I thought that people from other prefectures couldn't understand Fukui dialect,
but unexpectedly they may be able to understand in a context of a story.
Anyway, Ms. Miyashita used native Fukui dialect without reserve in the story.
Also, through the characters, she expressed disagreement with strange Japanese which young people use lately.


It was a novel which I could relax with Fukui dialect, brought back memories of a childhood that everyone else has, and could realize the magic of makeup. (H.S)

“Keihatsuroku” written by Sanai Hashimoto at the age of 15



“Keihatsuroku” is a guideline for Sanai’s own life consisting of five clauses below.
It still has been read by people as a teaching which can be adapted even today.


1.Stop being childish and dependent
2.Feel motivated
3.Set a goal
4.Learn from excellent persons
5.Value good friends


I referred to the book by Yoh Ishikawa for this blog


Sanai Hashimoto, who was born in Fukui City, went to Osaka when he was 15 years old, studied Western medical science under Koan Ogata at Tekijuku. At the Tekijuku, although it is not known since when, a rumor that Sanai goes somewhere in the middle of the night had spread. Some even said that he might have seduced by somebody. But, in fact, he was examining poor sick people who lived under Tenma Bridge.


Sanai wrote with a strong determination from his soul in the “Keihatsuroku” when he was 15 years old. He read the “Keihatsuroku” again just before he was executed at the age of 25, he added “No need to correct even a single word” in it. And, 18 years after that, when Takamori Saigo died in war at Shiroyama, he had a letter from Sanai.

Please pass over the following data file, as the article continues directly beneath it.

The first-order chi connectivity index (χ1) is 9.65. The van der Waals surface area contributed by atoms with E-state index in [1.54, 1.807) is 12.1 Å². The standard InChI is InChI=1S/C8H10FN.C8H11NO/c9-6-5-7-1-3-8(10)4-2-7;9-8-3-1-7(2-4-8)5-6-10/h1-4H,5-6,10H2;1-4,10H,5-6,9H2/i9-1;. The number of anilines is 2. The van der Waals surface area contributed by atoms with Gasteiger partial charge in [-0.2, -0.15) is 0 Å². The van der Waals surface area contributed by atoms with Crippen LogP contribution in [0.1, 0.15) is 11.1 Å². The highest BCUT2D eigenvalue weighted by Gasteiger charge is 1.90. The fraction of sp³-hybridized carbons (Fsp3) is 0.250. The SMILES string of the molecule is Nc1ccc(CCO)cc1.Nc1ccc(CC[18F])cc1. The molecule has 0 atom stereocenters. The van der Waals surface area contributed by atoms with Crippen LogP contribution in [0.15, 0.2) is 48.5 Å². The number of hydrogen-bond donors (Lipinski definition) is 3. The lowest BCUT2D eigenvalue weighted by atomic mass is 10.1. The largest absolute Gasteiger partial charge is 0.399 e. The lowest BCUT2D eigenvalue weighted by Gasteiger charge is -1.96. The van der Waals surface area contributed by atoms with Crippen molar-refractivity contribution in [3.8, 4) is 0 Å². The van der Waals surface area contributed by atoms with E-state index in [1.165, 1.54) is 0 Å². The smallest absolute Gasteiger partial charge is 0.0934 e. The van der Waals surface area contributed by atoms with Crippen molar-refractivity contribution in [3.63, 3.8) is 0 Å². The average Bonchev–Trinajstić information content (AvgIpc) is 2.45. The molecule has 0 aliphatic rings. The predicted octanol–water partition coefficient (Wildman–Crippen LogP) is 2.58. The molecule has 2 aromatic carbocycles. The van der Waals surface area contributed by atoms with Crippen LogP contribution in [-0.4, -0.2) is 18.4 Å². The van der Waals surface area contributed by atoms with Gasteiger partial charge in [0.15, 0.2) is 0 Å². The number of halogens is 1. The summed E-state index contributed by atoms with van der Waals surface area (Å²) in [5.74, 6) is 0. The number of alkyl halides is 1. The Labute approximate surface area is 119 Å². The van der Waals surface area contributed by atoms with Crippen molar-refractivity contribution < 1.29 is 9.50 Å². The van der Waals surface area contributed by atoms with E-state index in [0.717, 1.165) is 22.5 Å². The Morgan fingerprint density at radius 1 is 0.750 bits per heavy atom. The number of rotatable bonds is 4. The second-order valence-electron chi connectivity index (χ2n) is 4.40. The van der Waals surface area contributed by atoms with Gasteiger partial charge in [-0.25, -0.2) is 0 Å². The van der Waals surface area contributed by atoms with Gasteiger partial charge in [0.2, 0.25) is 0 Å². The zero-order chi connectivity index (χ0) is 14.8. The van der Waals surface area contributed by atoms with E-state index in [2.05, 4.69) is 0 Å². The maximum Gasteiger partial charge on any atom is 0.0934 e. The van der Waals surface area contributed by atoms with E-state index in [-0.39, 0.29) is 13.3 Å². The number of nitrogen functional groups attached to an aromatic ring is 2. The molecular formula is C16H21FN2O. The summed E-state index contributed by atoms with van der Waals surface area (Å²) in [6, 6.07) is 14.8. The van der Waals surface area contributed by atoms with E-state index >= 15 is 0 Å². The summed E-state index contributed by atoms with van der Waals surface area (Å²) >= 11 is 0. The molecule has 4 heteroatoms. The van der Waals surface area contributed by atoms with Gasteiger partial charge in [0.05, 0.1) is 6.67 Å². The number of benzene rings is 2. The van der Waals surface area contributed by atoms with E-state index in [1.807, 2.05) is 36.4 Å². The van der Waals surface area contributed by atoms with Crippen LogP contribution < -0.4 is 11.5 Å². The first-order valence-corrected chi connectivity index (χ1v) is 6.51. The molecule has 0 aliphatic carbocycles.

[Sanai’s death poem]
I greatly regret because I was unable to prove my lord’s innocence.
When I lie down in prison, I am sad and my heart aches.
When I raise my head, I get lost in thought.
Last night, we had the first frost of the season in Edo.
Who knows my heart would never fade?


Just as Sanai was about to be executed, he sobbed. It was not because he was sad or scared, but he regretted as he could not see how Fukui and Japan would be and could not help any more.


Such 25 year-old knowledgeable and brightest young person had to make a death poem should not be allowed to happen again. If Sanai had saved from execution and acted as a young leader, the history of Fukui and Japan might have been different. I should not forget that an outstanding figure Sanai Hashimoto lived in Fukui and his way of living. (H.S)


Here is our new video about Sanai Hashimoto “Visiting the places associated with Sanai Hashimoto, a brilliant person at the end of Edo Period”.

“Bunna, come down from the tree” written by Tsutomu Mizukami




Although people think “Bunna” is a children’s book, I think that adults also should read it. When Mizukami was alive, he used to say “If there are novels go down to posterity among my books, they will be only ‘Starvation Strait’ and ‘Bunna’.”


Mizukami reportedly wanted to think about war and peace in the world with mothers and children by writing this book. He also wrote “In this world, all living things and they can live equally under the sun. But this world is where the weak are the victims of the strong. I believe that the horrible, sad and beautiful things that Bunna experienced on the tree make children think and develop to establish self in life.”


In fact, the top of the tree Bunna climbed looked like a paradise first was a food storage for kites.


Bunna’s mother said. “Doing good to others is okay. But you must use good judgement for the other. Some people override good intensions.” Her such words, cruelty of human children and miserable small animals bullied by children or bigger animals tell you inner strength to live.


If you have young children and want to read them something, I recommend “Bunna”.
When you read it, I am sure that you enter into the world of Bunna. (H.S)